Big Damn Breadsticks #Food

We had pesketti the other night, so we had to have Big Damn Breadsticks to go with them. Big Damn Breadsticks aren’t actually breadsticks at all; they’re actually biscuits. So I guess I should call them — and this post — Big Damn Biscuitsticks.

ANYWAY, here’s a picture of them.

Big Damn Breadsticks (or Biscuitsticks)

big damn breadsticksI started with Heart Smart Bisquick and skim milk, but stirred in some garlic salt and Italian cheese mix (Parmesan, Asiago, and Romano). I thought about putting some chopped olives in them, too, but I forgotted. Separate the dough into equal portions and bake according to Bisquick package directions.

Delicious! Oh, and pesketti is spaghetti, in case you never had or never knew any kids.

A WRITING PROMPT FOR YOU: Someone forgets a component of something.

MA

Catsanity

By catsanity, I do not mean anything approaching sanitation. Catsanity, in this instance, is about as far from sanitation as it’s possible to be.

Munchkin. Okay, he whizzes on the hearth. That’s become a given. The hearth is his personal whizzery, and that’s it and that’s all.

He also whizzes on one tiny, precise spot on the living room carpet and all over the basement floor IN ADDITION TO the litter boxes. So it isn’t as though he doesn’t know what a litter box is or what it’s for.

In fact — and this is the part that has me shaking my head, holding my nose, and saying WTF in a voice so high in pitch only dogs can hear me — he not only uses the litter box for its intended use, he lounges in it.

I’ve been like, “Whew, what a pong! Why do you smell like a litter box???” And then I saw him curled up in the high-sided litter box, like it was the best, snuggest, softest bed ever. Yes, he has a bed. He has four beds and a pile of old curtains from which to choose. He chooses the litter box.

I don’t know what I’m going to do. Apart from not letting him on the couch with me until I can clean him up, that is.

Although I hesitate to mention food in the same post as this, I’m posting at Fatal Foodies today about a delicious leftover thing.

A WRITING PROMPT FOR YOU: Write about a smelly animal. Not a skunk or a polecat.

MA

How Lonnie Growed Through Exercise #amwriting

#4 Daughter and fellow-author, Sara Marian, and I love doing writing exercises. Back when we had time, we would schedule an entire weekend together for a mini-retreat, and do one exercise after another. We ended up with some pretty good stuff from them.

One of our favorite exercises is to grab whatever printed matter is ready to hand, open it at random, plunk a finger down, and use whatever sentence you land on as a prompt.

A sentence we found that way had something to do with someone standing in the driveway looking at the result of a small explosion. I’ve rewritten the sentence, which now reads:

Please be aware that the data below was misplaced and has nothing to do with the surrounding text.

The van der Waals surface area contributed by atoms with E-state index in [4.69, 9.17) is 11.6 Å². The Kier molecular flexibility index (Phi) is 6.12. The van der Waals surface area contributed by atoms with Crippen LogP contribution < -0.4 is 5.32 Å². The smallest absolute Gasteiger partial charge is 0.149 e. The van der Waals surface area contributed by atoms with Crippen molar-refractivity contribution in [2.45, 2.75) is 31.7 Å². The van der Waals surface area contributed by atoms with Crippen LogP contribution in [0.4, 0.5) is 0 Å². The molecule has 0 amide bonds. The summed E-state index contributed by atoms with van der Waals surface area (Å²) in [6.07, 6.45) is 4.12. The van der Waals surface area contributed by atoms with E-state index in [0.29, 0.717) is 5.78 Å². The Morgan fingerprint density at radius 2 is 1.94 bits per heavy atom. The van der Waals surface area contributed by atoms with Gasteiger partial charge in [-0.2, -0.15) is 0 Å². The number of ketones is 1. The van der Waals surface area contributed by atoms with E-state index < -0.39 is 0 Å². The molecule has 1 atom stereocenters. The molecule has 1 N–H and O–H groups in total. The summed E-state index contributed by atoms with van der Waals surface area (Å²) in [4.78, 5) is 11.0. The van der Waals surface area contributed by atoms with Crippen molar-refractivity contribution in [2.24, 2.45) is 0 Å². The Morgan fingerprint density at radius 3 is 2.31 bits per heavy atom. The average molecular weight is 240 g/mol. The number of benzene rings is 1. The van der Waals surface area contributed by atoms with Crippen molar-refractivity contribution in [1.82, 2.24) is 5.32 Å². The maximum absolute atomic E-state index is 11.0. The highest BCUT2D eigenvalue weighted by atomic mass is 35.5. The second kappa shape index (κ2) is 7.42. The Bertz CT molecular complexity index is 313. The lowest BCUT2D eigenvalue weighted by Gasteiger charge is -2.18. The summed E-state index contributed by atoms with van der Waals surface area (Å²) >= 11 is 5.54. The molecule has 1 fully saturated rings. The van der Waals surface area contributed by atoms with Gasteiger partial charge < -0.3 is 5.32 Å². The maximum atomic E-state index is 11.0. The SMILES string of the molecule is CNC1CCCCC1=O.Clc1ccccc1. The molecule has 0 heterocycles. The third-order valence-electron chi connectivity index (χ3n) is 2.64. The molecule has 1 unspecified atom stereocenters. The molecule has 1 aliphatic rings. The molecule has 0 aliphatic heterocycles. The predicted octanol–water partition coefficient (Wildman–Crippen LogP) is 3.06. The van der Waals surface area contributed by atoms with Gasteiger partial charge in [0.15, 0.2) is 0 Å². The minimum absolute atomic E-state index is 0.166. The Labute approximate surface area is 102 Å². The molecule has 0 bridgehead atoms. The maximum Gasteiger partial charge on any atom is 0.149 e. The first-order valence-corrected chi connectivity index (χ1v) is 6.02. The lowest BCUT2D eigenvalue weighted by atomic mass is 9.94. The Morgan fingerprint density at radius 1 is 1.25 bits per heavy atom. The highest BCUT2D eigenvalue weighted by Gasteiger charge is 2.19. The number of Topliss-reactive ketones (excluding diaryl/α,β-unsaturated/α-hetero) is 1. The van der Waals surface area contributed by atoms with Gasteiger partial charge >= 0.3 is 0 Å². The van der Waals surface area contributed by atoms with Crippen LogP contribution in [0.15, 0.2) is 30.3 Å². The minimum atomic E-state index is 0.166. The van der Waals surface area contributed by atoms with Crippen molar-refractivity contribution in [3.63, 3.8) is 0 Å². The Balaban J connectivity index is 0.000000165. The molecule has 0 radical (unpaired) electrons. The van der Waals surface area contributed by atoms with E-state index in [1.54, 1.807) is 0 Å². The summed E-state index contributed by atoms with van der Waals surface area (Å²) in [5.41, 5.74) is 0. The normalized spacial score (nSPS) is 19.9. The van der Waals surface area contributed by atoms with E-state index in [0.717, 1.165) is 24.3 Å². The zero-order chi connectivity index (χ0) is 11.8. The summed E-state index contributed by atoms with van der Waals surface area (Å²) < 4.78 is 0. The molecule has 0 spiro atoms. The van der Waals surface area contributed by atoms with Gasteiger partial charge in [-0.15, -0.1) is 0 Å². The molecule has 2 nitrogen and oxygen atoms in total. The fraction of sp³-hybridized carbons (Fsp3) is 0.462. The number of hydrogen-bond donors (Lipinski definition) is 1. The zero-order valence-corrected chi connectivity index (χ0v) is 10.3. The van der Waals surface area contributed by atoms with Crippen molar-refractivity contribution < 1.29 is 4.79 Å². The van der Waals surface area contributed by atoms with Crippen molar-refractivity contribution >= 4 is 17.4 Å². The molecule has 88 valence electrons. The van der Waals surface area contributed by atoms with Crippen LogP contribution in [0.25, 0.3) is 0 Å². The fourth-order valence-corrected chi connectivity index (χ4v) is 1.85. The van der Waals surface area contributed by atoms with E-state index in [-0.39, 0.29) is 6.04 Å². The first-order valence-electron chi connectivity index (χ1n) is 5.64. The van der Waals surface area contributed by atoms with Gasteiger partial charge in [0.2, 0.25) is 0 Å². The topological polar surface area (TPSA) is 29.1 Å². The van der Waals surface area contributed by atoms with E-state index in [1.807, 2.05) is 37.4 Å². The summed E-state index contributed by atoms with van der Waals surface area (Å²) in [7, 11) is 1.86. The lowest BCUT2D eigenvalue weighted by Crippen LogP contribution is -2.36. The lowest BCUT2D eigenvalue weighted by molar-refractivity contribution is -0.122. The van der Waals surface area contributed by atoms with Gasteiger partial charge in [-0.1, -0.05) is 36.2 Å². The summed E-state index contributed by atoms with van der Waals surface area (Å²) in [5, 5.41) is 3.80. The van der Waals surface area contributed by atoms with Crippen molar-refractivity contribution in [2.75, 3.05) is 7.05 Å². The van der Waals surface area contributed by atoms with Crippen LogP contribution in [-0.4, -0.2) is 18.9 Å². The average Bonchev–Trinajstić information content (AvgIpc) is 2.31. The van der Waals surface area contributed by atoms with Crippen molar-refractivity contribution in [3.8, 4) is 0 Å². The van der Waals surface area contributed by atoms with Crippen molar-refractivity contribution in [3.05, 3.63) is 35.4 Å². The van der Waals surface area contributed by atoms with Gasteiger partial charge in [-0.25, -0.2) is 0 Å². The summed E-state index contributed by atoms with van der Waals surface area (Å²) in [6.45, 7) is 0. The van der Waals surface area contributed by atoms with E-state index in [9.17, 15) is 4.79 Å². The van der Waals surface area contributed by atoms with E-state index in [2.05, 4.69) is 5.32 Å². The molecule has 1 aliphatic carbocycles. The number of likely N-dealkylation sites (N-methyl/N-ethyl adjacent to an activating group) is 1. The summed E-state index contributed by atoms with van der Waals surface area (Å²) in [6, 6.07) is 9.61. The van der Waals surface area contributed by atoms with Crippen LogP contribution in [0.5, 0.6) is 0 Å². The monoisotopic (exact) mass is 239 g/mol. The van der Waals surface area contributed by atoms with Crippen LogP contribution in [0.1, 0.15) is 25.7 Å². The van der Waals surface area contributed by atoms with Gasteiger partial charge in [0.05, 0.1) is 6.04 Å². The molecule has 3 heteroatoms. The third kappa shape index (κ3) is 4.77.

Lonnie and me stood in his driveway, far enough away from the cops to tell the neighbors we weren’t actually under arrest, looking at the remains of Lonnie’s toolshed.

The thing about free-writing is that you just write without filters. But, after I got to the end of copying the sentence prompt, Lonnie spoke:

“It was a private explosion! Can’t a man blow up his own private shed without the law making a Federal case out of it?”

“Not these days,” the short cop explained. “Patriot Act.”

“Oh, right.” Lonnie did that head-bobbing silent chuckle that meant he was being sarcastic. “Like him and me are really terrorists.” He waved at the girls and called, “Hey there, Mrs. Terrorist and Mrs. Other Terrorist.”

Nobody laughed. The wives didn’t do anything but breathe and blink.

Yeah, Lonnie just popped into my head. Kinda scary, really. Lucky for me, his pal, Tiny, popped in, too, and Tiny is as close to a civilizing influence on Lonnie as possible.

WHERE do these people COME from?

I didn’t get a lot farther than that in our five-minute time limit. A lot of back-and-forth with a couple of cops who responded to the explosion which I’ve since pared down. But there was a pull of life to Lonnie and Tiny and their then-nameless wives. And I knew – I knew – Lonnie had blown up his shed trying to raise the devil. And there would be a dog in the story. And “Lonnie, Me and the Hound of Hell” was the eventual result. It’s my mother’s favorite story.

I’ve since written “Lonnie, Me and the Battle of St. Crispen’s Day”, published in the Southern Indiana Writers anthology HOLIDAY BIZARRE. I’ve in the process of writing three new Lonnie and Tiny stories to put with the first two and issue as a small book. I’ve done “Lonnie, Me and the Junkyard of Forbidden Delights” and “Lonnie, Me and the Ugly Dog Contest” (guess who’s entered).

LonnieAnd it began with a writing exercise.

A collection of short stories including the first Lonnie and Tiny story is available for a mere 99 cents for Kindle and Kindle apps and at Smashwords.

A WRITING PROMPT FOR YOU: Do as Sara and I did, and grab a newspaper or magazine or book and take a random sentence and write with it as a prompt for five minutes.

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